Tuesday, February 19, 2008

Vang Vieng Part II

Our bus didn't leave until the afternoon so we had some enjoy the scenery from the river before heading to Vientiane.

It was quite lovely and very peaceful winding our way through the river in the morning. The locals were just waking up and heading to the river for their daily wash. They wear sarongs in Laos since most of the bathing is communal or in this case the local river.
As we were making our way down the river we couldn't help but notice the changes that will be taking place here in Vang Vieng. What is a sleepy, relaxing town, populated by back packers will soon become resort location for your high end travelers. We saw cottages being built along the river, and bridges that are wood will be replaced by more solid concrete bridges .

Going down the river we understood more clearly why people wanted to spend the day tubing. There are little bars or more like shacks along the river where people stop and grab a drink before continuing on to either another bar for a drink, or you can try the rope swings if you have the nerve to attempt to climb these things. It would have been interesting to see the river in the afternoon when it becomes much hotter and people are tubing.
Not sure I trust this contraption. We did manage to see a few people kayaking and a lone tuber first thing in the morning.

Later we headed into to town so that Mark could get a haircut. The cost for the cut, USD 2.50. It was more expensive than in Xiamen.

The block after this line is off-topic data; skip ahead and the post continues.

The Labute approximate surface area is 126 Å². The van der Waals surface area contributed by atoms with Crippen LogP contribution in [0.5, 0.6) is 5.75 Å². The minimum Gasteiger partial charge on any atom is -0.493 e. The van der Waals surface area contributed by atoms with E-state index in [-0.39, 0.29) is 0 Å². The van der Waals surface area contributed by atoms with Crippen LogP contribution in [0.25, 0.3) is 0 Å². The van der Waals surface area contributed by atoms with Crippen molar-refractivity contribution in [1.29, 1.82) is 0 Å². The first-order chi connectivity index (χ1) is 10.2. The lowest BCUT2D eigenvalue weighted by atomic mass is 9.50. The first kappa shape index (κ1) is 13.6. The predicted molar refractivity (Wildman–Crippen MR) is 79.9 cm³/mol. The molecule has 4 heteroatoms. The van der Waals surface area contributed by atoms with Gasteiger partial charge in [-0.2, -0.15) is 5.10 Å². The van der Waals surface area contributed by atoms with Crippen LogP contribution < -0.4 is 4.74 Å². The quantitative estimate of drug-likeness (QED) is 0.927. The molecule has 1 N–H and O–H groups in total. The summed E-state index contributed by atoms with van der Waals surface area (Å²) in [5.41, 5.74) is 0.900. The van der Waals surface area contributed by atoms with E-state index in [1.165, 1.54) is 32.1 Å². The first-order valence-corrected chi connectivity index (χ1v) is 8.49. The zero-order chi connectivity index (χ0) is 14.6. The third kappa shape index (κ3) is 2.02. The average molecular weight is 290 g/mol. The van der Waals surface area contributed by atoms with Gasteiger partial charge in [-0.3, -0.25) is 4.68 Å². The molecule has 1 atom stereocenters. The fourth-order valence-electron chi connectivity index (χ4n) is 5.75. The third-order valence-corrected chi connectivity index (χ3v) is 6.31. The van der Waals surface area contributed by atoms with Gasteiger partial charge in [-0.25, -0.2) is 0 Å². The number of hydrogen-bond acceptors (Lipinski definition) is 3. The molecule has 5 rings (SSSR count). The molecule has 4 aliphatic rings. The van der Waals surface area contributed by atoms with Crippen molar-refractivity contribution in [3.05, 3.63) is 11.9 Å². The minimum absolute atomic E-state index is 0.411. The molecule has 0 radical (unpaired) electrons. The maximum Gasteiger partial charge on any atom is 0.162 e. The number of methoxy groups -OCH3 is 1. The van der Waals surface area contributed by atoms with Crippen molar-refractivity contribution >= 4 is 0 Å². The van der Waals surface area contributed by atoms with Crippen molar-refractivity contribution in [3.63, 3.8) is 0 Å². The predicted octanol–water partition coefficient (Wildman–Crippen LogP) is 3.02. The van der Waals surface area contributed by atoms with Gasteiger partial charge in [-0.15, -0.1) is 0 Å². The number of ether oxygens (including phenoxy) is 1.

We continued wandering through the town where we came upon a toll bridge, well their version of it. The cost is approximately USD1 to walk over to the other side. We thought we would go and see the caves since we still had some time left. Unfortunately the sign said 500 meters, it was more like two kilometers. We ran out of time and turned around since it would take an additional 20 minutes to tour the cave. On the way back we saw some locals who clearly didn't want to pay the toll.

We were happy to have been able to enjoy this little town while it was still casual and relaxed.
The drive from Vang Vieng to Vientiane wasn't as picturesque as the drive from Luang Prabang and took approximately 4 hours.
Once we were settled we found the Indian Restaurant recommended by Lonely Planet, and it was very tasty and quite inexpensive. We later walked around Vientiane, found a French restuarant/bar and enjoyed some wine. We spoke with the owner who had been living in Laos for 17 years. He was originally from Nice, France. Personally, I would have stayed in France but that's just me.

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